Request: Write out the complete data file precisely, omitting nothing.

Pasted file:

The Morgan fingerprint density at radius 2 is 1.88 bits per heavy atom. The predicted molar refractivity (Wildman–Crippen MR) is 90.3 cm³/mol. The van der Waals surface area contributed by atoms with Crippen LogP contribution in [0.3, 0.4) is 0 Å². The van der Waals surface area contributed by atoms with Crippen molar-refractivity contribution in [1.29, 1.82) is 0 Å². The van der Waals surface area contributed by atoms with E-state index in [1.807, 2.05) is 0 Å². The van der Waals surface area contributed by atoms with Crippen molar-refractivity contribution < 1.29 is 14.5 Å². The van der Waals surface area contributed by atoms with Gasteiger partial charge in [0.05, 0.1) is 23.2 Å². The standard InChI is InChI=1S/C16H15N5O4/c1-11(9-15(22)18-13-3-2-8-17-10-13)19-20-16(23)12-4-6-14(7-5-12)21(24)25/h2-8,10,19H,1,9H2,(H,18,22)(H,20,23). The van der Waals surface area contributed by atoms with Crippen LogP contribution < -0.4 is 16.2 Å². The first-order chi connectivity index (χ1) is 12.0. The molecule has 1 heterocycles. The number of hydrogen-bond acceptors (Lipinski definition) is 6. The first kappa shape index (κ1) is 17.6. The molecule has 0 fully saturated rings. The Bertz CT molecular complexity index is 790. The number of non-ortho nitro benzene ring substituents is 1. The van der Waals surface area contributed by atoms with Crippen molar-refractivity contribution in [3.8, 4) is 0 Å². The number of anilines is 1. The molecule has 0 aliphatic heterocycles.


The Morgan fingerprint density at radius 2 is 1.88 bits per heavy atom. The predicted molar refractivity (Wildman–Crippen MR) is 90.3 cm³/mol. The van der Waals surface area contributed by atoms with Crippen LogP contribution in [0.3, 0.4) is 0 Å². The van der Waals surface area contributed by atoms with Crippen molar-refractivity contribution in [1.29, 1.82) is 0 Å². The van der Waals surface area contributed by atoms with E-state index in [1.807, 2.05) is 0 Å². The van der Waals surface area contributed by atoms with Crippen molar-refractivity contribution < 1.29 is 14.5 Å². The van der Waals surface area contributed by atoms with Gasteiger partial charge in [0.05, 0.1) is 23.2 Å². The standard InChI is InChI=1S/C16H15N5O4/c1-11(9-15(22)18-13-3-2-8-17-10-13)19-20-16(23)12-4-6-14(7-5-12)21(24)25/h2-8,10,19H,1,9H2,(H,18,22)(H,20,23). The van der Waals surface area contributed by atoms with Crippen LogP contribution < -0.4 is 16.2 Å². The first-order chi connectivity index (χ1) is 12.0. The molecule has 1 heterocycles. The number of hydrogen-bond acceptors (Lipinski definition) is 6. The first kappa shape index (κ1) is 17.6. The molecule has 0 fully saturated rings. The Bertz CT molecular complexity index is 790. The number of non-ortho nitro benzene ring substituents is 1. The van der Waals surface area contributed by atoms with Crippen molar-refractivity contribution in [3.8, 4) is 0 Å². The number of anilines is 1. The molecule has 0 aliphatic heterocycles.